“Let's table the discussion" is an  Adath Israel Shul initiative where a story or thought is presented in order to stimulate exciting and constructive discussion around our Shabbos table or among friends and children. (Dedicated to the Refuah Sheleima of Shalva Adina Bas Sarah Chana & Eliyahu Aharon Ben Yocheved Yetta Ettel).

(There is a great anecdote whose origin I am unaware that comes to mind today)

There was a business executive who was deep in debt and could see no way out. Creditors were closing in on him. Suppliers were demanding payment. He sat on the park bench, head in hands, wondering if anything could save his company from bankruptcy.

Suddenly an old man appeared before him. “I can see that something is troubling you,” he said.

After listening to the executive’s woes, the old man said, “I believe I can help you.” He asked the man his name, wrote out a check, and pushed it into his hand saying, “Take this money. Meet me here exactly one year from today, and you can pay me back at that time.”

Then he turned and disappeared as quickly as he had come.

The business executive saw in his hand a check for $500,000, signed by Warren Buffett, one of the richest men in the world! “I can erase my money worries in an instant!” he realized. But instead, the executive decided to put the uncashed check in his safe. Just knowing it was there might give him the strength to work out a way to save his business, he thought.

With renewed optimism, he negotiated better deals and extended terms of payment. He closed several big sales. Within a few months, he was out of debt and making money once again.

Exactly one year later, he returned to the park with the uncashed check. At the agreed-upon time, the old man appeared. But just as the executive was about to hand back the check and share his success story, a nurse came running up and grabbed the old man.

“I’m so glad I caught him!” she cried. “I hope he hasn’t been bothering you. He’s always escaping from the rest home and telling people he’s Warren Buffett.”And she led the old man away by the arm.

The astonished executive just stood there, stunned. All year long he’d been wheeling and dealing, buying and selling, convinced he had half a million dollars behind him.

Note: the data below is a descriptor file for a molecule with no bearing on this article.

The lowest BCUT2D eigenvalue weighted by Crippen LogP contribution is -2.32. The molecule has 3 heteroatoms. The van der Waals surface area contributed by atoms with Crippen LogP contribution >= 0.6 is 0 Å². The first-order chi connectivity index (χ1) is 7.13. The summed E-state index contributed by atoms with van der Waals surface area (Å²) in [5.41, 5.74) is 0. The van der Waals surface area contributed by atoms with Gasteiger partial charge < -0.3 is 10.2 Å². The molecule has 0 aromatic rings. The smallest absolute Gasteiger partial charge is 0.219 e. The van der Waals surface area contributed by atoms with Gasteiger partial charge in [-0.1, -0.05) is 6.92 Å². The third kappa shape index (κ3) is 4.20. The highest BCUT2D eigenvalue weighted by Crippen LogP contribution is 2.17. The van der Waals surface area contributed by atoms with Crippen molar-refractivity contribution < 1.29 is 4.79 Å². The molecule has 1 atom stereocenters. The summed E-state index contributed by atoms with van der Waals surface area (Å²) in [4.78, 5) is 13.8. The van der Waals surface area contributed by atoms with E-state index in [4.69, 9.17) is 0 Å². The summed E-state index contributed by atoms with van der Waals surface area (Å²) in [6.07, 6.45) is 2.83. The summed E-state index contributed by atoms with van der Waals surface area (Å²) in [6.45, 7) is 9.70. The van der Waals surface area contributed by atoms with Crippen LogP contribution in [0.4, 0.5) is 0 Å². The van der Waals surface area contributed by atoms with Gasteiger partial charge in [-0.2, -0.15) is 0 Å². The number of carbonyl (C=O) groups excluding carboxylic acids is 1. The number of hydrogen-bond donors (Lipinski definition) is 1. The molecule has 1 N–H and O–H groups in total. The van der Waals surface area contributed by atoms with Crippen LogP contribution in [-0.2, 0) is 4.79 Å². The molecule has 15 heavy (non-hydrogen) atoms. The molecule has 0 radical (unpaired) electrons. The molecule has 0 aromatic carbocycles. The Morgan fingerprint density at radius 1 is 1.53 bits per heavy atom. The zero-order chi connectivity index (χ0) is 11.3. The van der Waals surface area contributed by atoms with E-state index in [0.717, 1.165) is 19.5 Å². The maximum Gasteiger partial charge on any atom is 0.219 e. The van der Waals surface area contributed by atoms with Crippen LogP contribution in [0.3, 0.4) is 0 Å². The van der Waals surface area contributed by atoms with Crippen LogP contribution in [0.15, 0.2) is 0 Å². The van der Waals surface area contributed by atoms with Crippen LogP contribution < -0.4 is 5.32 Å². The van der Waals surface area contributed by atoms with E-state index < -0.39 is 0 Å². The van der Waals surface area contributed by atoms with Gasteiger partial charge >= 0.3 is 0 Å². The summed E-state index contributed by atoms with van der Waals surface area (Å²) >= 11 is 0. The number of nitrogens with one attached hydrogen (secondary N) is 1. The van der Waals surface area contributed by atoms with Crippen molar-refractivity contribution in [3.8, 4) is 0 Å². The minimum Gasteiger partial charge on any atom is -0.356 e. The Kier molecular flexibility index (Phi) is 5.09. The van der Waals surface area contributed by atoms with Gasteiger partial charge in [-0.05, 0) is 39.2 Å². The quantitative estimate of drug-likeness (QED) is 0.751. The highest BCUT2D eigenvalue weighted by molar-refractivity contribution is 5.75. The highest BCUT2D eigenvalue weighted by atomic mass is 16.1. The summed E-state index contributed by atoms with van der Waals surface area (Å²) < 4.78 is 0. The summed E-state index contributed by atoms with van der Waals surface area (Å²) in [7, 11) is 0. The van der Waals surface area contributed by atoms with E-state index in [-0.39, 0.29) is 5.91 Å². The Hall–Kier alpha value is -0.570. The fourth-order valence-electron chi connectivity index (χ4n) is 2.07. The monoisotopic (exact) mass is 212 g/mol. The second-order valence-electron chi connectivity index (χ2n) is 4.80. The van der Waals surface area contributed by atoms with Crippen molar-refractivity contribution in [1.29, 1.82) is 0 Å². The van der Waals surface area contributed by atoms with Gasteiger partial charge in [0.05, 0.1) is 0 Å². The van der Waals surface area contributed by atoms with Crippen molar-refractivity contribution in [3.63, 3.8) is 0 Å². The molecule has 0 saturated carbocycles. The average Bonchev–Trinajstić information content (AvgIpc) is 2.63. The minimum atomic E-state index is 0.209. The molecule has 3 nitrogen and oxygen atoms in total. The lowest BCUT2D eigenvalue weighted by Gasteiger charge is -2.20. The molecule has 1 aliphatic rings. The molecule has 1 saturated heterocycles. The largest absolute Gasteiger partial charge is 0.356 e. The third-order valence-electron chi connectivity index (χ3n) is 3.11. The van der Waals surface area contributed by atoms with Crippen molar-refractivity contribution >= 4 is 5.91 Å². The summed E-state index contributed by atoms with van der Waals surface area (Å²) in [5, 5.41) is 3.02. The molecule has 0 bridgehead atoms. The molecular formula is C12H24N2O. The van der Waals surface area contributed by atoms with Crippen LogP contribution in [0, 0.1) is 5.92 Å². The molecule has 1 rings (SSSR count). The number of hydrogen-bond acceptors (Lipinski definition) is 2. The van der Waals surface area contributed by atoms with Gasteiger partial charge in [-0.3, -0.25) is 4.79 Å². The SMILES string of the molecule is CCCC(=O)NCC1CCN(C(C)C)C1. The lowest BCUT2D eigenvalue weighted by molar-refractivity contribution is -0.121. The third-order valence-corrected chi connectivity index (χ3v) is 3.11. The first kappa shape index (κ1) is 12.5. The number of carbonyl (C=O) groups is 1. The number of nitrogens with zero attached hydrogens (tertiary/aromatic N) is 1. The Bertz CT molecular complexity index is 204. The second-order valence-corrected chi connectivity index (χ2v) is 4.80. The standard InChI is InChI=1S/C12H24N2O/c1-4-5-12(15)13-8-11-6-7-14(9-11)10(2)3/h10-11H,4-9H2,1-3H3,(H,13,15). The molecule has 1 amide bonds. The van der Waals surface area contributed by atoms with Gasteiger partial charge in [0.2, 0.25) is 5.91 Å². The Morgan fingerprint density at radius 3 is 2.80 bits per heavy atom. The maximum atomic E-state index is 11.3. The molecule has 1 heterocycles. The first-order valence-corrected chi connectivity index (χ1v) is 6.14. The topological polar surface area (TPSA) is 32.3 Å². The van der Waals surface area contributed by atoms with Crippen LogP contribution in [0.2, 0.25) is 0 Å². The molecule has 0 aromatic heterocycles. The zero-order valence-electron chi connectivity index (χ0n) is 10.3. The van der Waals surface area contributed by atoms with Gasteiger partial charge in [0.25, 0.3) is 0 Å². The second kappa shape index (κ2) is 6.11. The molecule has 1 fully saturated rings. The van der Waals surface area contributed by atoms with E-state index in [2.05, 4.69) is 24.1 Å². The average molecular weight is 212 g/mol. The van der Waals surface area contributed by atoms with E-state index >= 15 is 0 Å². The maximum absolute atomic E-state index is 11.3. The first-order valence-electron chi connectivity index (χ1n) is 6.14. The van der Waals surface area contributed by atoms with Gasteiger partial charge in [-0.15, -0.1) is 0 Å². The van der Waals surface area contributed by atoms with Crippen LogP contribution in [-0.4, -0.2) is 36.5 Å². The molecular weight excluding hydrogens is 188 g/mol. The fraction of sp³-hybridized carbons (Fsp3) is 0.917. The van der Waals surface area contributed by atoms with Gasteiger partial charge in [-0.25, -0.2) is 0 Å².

Suddenly, he realized that it wasn’t the money, real or imagined, that had turned his life around. It was his newfound self-confidence that gave him the power to achieve anything he went after.

While contemplating the great miracles commemorated on the last days of Pesach, one comes to ask the obvious: Why didn’t the Jewish people fight back against the Egyptians chasing them. After all, they vastly outnumbered the Egyptians? Why not engage in battle in order to defend themselves?

The Ibn Ezra answers that since the Egyptians enslaved the Jews, the Jews had learned from a young age to feel inferior to the Egyptian power holder. Thus, although possessing larger numbers, the Jews possessed smaller belief in their ability to engage their former oppressor in battle and perhaps even defeat them.

Rav Chaim Shmuellevitz ztl. suggests the same thing in regard to one’s battle against his Yetzer HaRa. Often, the feelings of inferiority we tend to feel when confronting the challenges of the Yetzer HaRa and the world which serves as the battlefield for the struggle against it, lead us to give up before attempting a complete and fair fight – a fight we can surely win if we try. The lesson of the Kriyas Yam Suf, celebrated in the midst of our Chag of freedom, reminds us that there is no real freedom like that of the person who believes in his own strength and the mission that provides him that strength – dedication to true Torah values. Believing in what WANTS to do and that one CAN do it, is a true recipe for the ultimate success against any enemy.

What challenges do YOU feel you could use a confidence boost in confronting?

How can you manufacture that confidence?

Let’s  “table” the discussion – by discussing it with our children, spouses, families and guests and open an exciting  discussion into our homes and communities